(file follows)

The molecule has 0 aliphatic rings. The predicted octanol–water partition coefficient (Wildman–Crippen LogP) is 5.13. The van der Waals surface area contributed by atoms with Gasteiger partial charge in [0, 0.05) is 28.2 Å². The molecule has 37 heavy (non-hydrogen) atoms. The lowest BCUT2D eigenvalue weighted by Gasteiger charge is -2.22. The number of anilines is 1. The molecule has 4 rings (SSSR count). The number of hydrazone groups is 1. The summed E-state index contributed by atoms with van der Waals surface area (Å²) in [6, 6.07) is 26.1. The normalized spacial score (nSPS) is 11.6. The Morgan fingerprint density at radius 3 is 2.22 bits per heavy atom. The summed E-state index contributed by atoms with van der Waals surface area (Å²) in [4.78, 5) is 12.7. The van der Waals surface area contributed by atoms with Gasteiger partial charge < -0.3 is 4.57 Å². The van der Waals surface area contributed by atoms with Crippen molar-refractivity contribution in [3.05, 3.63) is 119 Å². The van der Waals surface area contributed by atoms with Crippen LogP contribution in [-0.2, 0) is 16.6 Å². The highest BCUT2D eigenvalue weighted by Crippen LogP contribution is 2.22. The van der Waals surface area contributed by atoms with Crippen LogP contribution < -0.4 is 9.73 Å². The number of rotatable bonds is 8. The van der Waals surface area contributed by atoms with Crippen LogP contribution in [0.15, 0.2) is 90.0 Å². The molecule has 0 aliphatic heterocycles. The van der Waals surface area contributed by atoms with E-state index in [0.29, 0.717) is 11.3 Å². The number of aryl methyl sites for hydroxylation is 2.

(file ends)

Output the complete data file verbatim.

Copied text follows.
The molecule has 0 aliphatic rings. The predicted octanol–water partition coefficient (Wildman–Crippen LogP) is 5.13. The van der Waals surface area contributed by atoms with Gasteiger partial charge in [0, 0.05) is 28.2 Å². The molecule has 37 heavy (non-hydrogen) atoms. The lowest BCUT2D eigenvalue weighted by Gasteiger charge is -2.22. The number of anilines is 1. The molecule has 4 rings (SSSR count). The number of hydrazone groups is 1. The summed E-state index contributed by atoms with van der Waals surface area (Å²) in [6, 6.07) is 26.1. The normalized spacial score (nSPS) is 11.6. The Morgan fingerprint density at radius 3 is 2.22 bits per heavy atom. The summed E-state index contributed by atoms with van der Waals surface area (Å²) in [4.78, 5) is 12.7. The van der Waals surface area contributed by atoms with Gasteiger partial charge < -0.3 is 4.57 Å². The van der Waals surface area contributed by atoms with Crippen molar-refractivity contribution in [3.05, 3.63) is 119 Å². The van der Waals surface area contributed by atoms with Crippen LogP contribution in [-0.2, 0) is 16.6 Å². The highest BCUT2D eigenvalue weighted by Crippen LogP contribution is 2.22. The van der Waals surface area contributed by atoms with Crippen LogP contribution < -0.4 is 9.73 Å². The number of rotatable bonds is 8. The van der Waals surface area contributed by atoms with Crippen LogP contribution in [0.15, 0.2) is 90.0 Å². The molecule has 0 aliphatic heterocycles. The van der Waals surface area contributed by atoms with E-state index in [0.29, 0.717) is 11.3 Å². The number of aryl methyl sites for hydroxylation is 2.